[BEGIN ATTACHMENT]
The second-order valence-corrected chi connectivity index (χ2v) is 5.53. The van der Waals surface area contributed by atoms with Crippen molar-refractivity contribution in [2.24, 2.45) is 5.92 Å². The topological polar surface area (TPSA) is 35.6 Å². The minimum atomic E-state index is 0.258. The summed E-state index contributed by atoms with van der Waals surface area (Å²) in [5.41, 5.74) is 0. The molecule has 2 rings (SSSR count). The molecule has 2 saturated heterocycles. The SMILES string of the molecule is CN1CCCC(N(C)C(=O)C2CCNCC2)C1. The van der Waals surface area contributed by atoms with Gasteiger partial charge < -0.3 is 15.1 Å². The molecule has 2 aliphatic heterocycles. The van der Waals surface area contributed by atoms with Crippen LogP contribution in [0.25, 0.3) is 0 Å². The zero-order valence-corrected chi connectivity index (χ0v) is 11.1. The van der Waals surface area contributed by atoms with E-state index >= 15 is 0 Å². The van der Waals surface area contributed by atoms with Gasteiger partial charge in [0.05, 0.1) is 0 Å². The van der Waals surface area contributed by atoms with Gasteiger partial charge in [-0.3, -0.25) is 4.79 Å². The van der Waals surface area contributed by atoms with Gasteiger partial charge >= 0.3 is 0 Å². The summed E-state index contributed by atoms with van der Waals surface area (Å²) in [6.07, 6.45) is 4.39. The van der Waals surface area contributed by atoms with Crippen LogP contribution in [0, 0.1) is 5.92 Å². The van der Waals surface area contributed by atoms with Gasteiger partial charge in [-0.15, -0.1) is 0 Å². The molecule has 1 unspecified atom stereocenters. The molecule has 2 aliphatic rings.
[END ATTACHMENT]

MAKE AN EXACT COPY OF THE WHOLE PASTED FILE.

The second-order valence-corrected chi connectivity index (χ2v) is 5.53. The van der Waals surface area contributed by atoms with Crippen molar-refractivity contribution in [2.24, 2.45) is 5.92 Å². The topological polar surface area (TPSA) is 35.6 Å². The minimum atomic E-state index is 0.258. The summed E-state index contributed by atoms with van der Waals surface area (Å²) in [5.41, 5.74) is 0. The molecule has 2 rings (SSSR count). The molecule has 2 saturated heterocycles. The SMILES string of the molecule is CN1CCCC(N(C)C(=O)C2CCNCC2)C1. The van der Waals surface area contributed by atoms with Gasteiger partial charge < -0.3 is 15.1 Å². The molecule has 2 aliphatic heterocycles. The van der Waals surface area contributed by atoms with Crippen LogP contribution in [0.25, 0.3) is 0 Å². The zero-order valence-corrected chi connectivity index (χ0v) is 11.1. The van der Waals surface area contributed by atoms with E-state index >= 15 is 0 Å². The van der Waals surface area contributed by atoms with Gasteiger partial charge in [0.05, 0.1) is 0 Å². The van der Waals surface area contributed by atoms with Gasteiger partial charge in [-0.3, -0.25) is 4.79 Å². The van der Waals surface area contributed by atoms with Gasteiger partial charge >= 0.3 is 0 Å². The summed E-state index contributed by atoms with van der Waals surface area (Å²) in [6.07, 6.45) is 4.39. The van der Waals surface area contributed by atoms with Crippen LogP contribution in [0, 0.1) is 5.92 Å². The van der Waals surface area contributed by atoms with Gasteiger partial charge in [-0.15, -0.1) is 0 Å². The molecule has 1 unspecified atom stereocenters. The molecule has 2 aliphatic rings.